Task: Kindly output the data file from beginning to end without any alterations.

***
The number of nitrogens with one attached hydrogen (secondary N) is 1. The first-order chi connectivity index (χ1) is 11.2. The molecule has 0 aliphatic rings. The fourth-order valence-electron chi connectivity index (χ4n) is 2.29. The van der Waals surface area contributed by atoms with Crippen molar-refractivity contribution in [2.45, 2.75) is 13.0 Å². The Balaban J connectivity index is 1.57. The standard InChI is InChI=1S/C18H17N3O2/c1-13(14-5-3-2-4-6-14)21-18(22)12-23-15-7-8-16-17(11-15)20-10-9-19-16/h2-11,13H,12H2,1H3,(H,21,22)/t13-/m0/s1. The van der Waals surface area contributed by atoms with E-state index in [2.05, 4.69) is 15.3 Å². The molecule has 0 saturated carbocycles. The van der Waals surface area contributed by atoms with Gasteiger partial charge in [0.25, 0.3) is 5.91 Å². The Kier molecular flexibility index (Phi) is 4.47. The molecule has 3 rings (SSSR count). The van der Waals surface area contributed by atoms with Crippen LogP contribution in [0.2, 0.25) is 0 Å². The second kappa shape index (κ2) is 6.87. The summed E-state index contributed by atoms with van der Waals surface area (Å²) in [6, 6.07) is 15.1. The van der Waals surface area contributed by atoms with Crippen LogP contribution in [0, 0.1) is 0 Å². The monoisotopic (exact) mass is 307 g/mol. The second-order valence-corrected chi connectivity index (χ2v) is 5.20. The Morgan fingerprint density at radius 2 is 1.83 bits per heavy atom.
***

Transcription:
The number of nitrogens with one attached hydrogen (secondary N) is 1. The first-order chi connectivity index (χ1) is 11.2. The molecule has 0 aliphatic rings. The fourth-order valence-electron chi connectivity index (χ4n) is 2.29. The van der Waals surface area contributed by atoms with Crippen molar-refractivity contribution in [2.45, 2.75) is 13.0 Å². The Balaban J connectivity index is 1.57. The standard InChI is InChI=1S/C18H17N3O2/c1-13(14-5-3-2-4-6-14)21-18(22)12-23-15-7-8-16-17(11-15)20-10-9-19-16/h2-11,13H,12H2,1H3,(H,21,22)/t13-/m0/s1. The van der Waals surface area contributed by atoms with E-state index in [2.05, 4.69) is 15.3 Å². The molecule has 0 saturated carbocycles. The van der Waals surface area contributed by atoms with Gasteiger partial charge in [0.25, 0.3) is 5.91 Å². The Kier molecular flexibility index (Phi) is 4.47. The molecule has 3 rings (SSSR count). The van der Waals surface area contributed by atoms with Crippen LogP contribution in [0.2, 0.25) is 0 Å². The second kappa shape index (κ2) is 6.87. The summed E-state index contributed by atoms with van der Waals surface area (Å²) in [6, 6.07) is 15.1. The van der Waals surface area contributed by atoms with Crippen LogP contribution in [0, 0.1) is 0 Å². The monoisotopic (exact) mass is 307 g/mol. The second-order valence-corrected chi connectivity index (χ2v) is 5.20. The Morgan fingerprint density at radius 2 is 1.83 bits per heavy atom.